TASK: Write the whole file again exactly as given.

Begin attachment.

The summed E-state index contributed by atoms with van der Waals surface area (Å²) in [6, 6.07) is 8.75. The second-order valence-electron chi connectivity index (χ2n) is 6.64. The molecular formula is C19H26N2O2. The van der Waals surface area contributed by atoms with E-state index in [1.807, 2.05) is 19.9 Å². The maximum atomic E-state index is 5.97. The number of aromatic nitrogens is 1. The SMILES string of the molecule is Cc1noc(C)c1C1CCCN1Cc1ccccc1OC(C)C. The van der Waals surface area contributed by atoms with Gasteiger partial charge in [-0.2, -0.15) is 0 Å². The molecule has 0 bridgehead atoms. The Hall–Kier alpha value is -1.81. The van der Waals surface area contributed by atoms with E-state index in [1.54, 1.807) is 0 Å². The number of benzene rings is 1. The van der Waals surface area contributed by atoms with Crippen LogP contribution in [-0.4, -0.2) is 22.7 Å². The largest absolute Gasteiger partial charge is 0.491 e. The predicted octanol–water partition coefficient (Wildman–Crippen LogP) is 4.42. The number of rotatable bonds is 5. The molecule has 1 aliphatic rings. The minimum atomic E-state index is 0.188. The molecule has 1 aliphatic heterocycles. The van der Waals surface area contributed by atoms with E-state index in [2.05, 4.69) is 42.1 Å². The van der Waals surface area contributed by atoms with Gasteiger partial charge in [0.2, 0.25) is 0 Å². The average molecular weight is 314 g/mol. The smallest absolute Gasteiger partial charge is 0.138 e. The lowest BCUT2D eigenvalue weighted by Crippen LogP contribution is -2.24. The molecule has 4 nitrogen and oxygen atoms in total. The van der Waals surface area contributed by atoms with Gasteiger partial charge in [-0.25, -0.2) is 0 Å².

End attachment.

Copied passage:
The summed E-state index contributed by atoms with van der Waals surface area (Å²) in [6, 6.07) is 8.75. The second-order valence-electron chi connectivity index (χ2n) is 6.64. The molecular formula is C19H26N2O2. The van der Waals surface area contributed by atoms with E-state index in [1.807, 2.05) is 19.9 Å². The maximum atomic E-state index is 5.97. The number of aromatic nitrogens is 1. The SMILES string of the molecule is Cc1noc(C)c1C1CCCN1Cc1ccccc1OC(C)C. The van der Waals surface area contributed by atoms with Gasteiger partial charge in [-0.2, -0.15) is 0 Å². The molecule has 0 bridgehead atoms. The Hall–Kier alpha value is -1.81. The van der Waals surface area contributed by atoms with E-state index in [1.54, 1.807) is 0 Å². The number of benzene rings is 1. The van der Waals surface area contributed by atoms with Crippen LogP contribution in [-0.4, -0.2) is 22.7 Å². The largest absolute Gasteiger partial charge is 0.491 e. The predicted octanol–water partition coefficient (Wildman–Crippen LogP) is 4.42. The number of rotatable bonds is 5. The molecule has 1 aliphatic rings. The minimum atomic E-state index is 0.188. The molecule has 1 aliphatic heterocycles. The van der Waals surface area contributed by atoms with E-state index in [2.05, 4.69) is 42.1 Å². The van der Waals surface area contributed by atoms with Gasteiger partial charge in [0.2, 0.25) is 0 Å². The average molecular weight is 314 g/mol. The smallest absolute Gasteiger partial charge is 0.138 e. The lowest BCUT2D eigenvalue weighted by Crippen LogP contribution is -2.24. The molecule has 4 nitrogen and oxygen atoms in total. The van der Waals surface area contributed by atoms with Gasteiger partial charge in [-0.25, -0.2) is 0 Å².